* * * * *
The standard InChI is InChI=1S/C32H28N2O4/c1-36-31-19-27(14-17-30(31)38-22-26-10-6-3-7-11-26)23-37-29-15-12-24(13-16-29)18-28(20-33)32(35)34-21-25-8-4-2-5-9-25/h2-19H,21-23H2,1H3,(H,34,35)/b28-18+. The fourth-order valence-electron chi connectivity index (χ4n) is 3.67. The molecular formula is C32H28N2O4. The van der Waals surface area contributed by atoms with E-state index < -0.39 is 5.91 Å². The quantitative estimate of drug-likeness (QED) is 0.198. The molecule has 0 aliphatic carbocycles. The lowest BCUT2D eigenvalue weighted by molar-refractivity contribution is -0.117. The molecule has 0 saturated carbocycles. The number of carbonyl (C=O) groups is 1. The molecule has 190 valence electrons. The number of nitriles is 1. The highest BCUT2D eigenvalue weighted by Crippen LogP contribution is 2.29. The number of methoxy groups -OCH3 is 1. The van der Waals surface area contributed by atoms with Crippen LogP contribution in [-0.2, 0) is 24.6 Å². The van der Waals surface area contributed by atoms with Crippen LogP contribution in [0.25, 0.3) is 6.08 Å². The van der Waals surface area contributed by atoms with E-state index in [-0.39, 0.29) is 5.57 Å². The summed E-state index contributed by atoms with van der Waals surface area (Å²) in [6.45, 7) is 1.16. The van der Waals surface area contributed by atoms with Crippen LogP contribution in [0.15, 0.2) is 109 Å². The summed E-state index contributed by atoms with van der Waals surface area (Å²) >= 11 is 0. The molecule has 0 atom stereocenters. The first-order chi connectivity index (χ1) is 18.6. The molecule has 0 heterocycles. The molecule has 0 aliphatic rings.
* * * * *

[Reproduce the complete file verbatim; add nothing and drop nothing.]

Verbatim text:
The standard InChI is InChI=1S/C32H28N2O4/c1-36-31-19-27(14-17-30(31)38-22-26-10-6-3-7-11-26)23-37-29-15-12-24(13-16-29)18-28(20-33)32(35)34-21-25-8-4-2-5-9-25/h2-19H,21-23H2,1H3,(H,34,35)/b28-18+. The fourth-order valence-electron chi connectivity index (χ4n) is 3.67. The molecular formula is C32H28N2O4. The van der Waals surface area contributed by atoms with E-state index < -0.39 is 5.91 Å². The quantitative estimate of drug-likeness (QED) is 0.198. The molecule has 0 aliphatic carbocycles. The lowest BCUT2D eigenvalue weighted by molar-refractivity contribution is -0.117. The molecule has 0 saturated carbocycles. The number of carbonyl (C=O) groups is 1. The molecule has 190 valence electrons. The number of nitriles is 1. The highest BCUT2D eigenvalue weighted by Crippen LogP contribution is 2.29. The number of methoxy groups -OCH3 is 1. The van der Waals surface area contributed by atoms with Crippen LogP contribution in [-0.2, 0) is 24.6 Å². The van der Waals surface area contributed by atoms with Crippen LogP contribution in [0.25, 0.3) is 6.08 Å². The van der Waals surface area contributed by atoms with E-state index in [-0.39, 0.29) is 5.57 Å². The summed E-state index contributed by atoms with van der Waals surface area (Å²) in [6.45, 7) is 1.16. The van der Waals surface area contributed by atoms with Crippen LogP contribution in [0.15, 0.2) is 109 Å². The summed E-state index contributed by atoms with van der Waals surface area (Å²) >= 11 is 0. The molecule has 0 atom stereocenters. The first-order chi connectivity index (χ1) is 18.6. The molecule has 0 heterocycles. The molecule has 0 aliphatic rings.